Elemental Damage Should Matter

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#1 - March 4, 2012, 7:06 p.m.
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I read Ghostcrawler's recent article, and they are talking about how they going to take out spell resistance all together.

I really hope a Blizzard GM reads this, and perhaps I am living in the past but I honestly belief this is a serious step backwards in terms of gaming design. World of Warcraft can be accessible to everyone, without making the game overly simple. I have said this before, in which that simplicity is not really a good thing, it just makes the game more primitive. It just feels that World of Warcraft gets worse when it comes to game mechanics in which that it makes all these interesting concepts like elemental damage trivial.

Honestly, I was hoping that Blizzard would re-introduce the concept of different types of elemental damage in the future, including an emphasis on resistance. I want to make it clear that I am not saying that players should have specific armor sets that are suppose to be centered around resistance to fire, frost, etc, but at least make players aware that there are different types of damage. I want to talk about Asheron's Call, which was the MMORPG I played before World of Warcraft, in which that elemental damage really did matter. For example, many creature types didn't just had a resistance against certain types of elemental damage, but also were vulnerable against other types. It really made the whole combat in Asheron's Call really fun and dynamic. I am not saying World of Warcraft has to exactly be like that, but I think there should have been some influence. In fact, that design was around during Vanilla World of Warcraft. If you were in the Burning Steppes, there were many creatures that had a high resistance against fire, while when you were in Winterspring, it was the opposite, where many creatures had a resistance against frost. I was always thinking why didn't Blizzard just keep it that way. Now its down to the point where a mage or warlock can spam fire spells on a fire elemental, and still deal high numbers.

I understand people are going to say that mages and warlocks will enviably be in a bad situation, because a fire mage or destruction warlock will have trouble in a place like Blackrock Caverns, but people should see this as more of a challenge. It's not really a big deal if a player isn't dealing over 20k damage. At the same time, it should encourage players to use different rotations based on the type of creature, again games like World of Warcraft need to be more dynamic. What it really comes down to is that World of Warcraft is NOT a game of mathematics, buts its a game of roleplay and planning. The idea of seeing a destruction warlock spam fire spells on a fire elemental is an insult to the roleplay concept of World of Warcraft and more importantly, it's an example of how insultingly simple World of Warcraft as become.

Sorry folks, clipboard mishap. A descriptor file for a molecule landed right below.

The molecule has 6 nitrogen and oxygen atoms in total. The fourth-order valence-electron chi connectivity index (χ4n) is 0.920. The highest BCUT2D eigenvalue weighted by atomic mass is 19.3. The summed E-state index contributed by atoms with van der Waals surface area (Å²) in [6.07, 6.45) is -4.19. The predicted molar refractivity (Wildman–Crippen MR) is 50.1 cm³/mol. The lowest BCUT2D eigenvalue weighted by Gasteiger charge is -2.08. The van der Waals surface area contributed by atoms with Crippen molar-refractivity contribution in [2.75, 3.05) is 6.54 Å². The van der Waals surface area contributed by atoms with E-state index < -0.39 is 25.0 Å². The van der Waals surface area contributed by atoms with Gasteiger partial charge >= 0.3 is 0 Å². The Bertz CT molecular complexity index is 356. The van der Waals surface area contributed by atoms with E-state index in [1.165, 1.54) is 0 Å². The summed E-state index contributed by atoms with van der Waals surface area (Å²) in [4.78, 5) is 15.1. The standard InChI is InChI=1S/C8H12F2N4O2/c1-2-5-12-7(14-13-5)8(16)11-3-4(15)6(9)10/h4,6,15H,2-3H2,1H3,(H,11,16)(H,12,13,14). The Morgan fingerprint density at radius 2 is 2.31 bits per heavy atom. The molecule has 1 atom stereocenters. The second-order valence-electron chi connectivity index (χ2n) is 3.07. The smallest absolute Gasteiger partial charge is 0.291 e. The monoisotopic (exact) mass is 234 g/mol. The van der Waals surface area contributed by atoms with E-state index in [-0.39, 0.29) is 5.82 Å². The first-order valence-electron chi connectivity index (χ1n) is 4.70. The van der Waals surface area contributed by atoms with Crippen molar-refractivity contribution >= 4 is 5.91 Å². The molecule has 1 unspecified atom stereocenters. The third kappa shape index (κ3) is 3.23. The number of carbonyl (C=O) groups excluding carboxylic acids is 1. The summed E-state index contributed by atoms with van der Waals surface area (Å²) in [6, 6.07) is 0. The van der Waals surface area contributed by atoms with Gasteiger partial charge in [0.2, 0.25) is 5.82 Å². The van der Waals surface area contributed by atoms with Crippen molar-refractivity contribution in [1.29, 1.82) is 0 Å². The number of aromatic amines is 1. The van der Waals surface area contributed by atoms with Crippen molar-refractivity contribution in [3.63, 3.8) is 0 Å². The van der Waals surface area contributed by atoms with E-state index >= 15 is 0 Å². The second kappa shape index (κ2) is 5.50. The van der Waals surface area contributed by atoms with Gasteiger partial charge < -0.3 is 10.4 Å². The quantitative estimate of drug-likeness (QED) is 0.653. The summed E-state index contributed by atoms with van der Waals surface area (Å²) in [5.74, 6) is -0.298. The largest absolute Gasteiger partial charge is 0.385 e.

To me different types of elemental damage are a fundamental part of the gameplay in any MMORPG. By removing resistance, and making elemental damage trivial, its just one other change that I do not like to see in World of Warcraft. I honestly think that making a game this simple is not the best way to make World of Warcraft more accessible, but instead the consequence is that World of Warcraft will be less desirable to play. I am just speaking as a concerned veteran player.
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Community Manager
#154 - March 6, 2012, 8:35 p.m.
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There were two primary problems with spell resistance.

First, the mechanic was implemented in a really confusing way. We could describe it all here, but it would take paragraphs, so instead we invite you to look it up on one of the fansites. The way a point of resistance leads to decreased damage is not an easy system for even experienced players to understand. We certainly could have redesigned the system, but to what end? Gearing for resistance sacrificed so many other stats that it was really only beneficial on those fights that the designers decided ahead of time would be "resistance fights," which generally meant getting a whole set of Nature (or Fire or Shadow, etc.) resistance gear. It felt more like an annoying speed bump to being able to progress to the next boss, rather than a fun challenge.

Secondly, the various resistance auras were passive things you'd just throw up, and pretty easy for any group larger than 5 to have. In designer parlance, we balanced around the assumption of their presence, rather than them feeling like awesome bonuses when you got to use, say, Fire Resist Aura. There isn't a ton of interesting gameplay there.

As we said in the blog, in some alternate universe, we could imagine a World of Warcraft itemization design where resistances are nearly as meaningful as stats like haste or crit. In that game there would be a lot of mobs that cast spells or use magical attacks, and stacking resistance might be an interesting trade off to stacking Stamina and armor. In the abstract, resistances could be cool. They aren't currently very cool in the actual World of Warcraft. We could spend a lot of design attention to make them cool -- and maybe someday we'll take that challenge on again -- but for Mists, we'd rather spend more attention on making sure the talent tree and spec revamps are as cool as they can possibly be.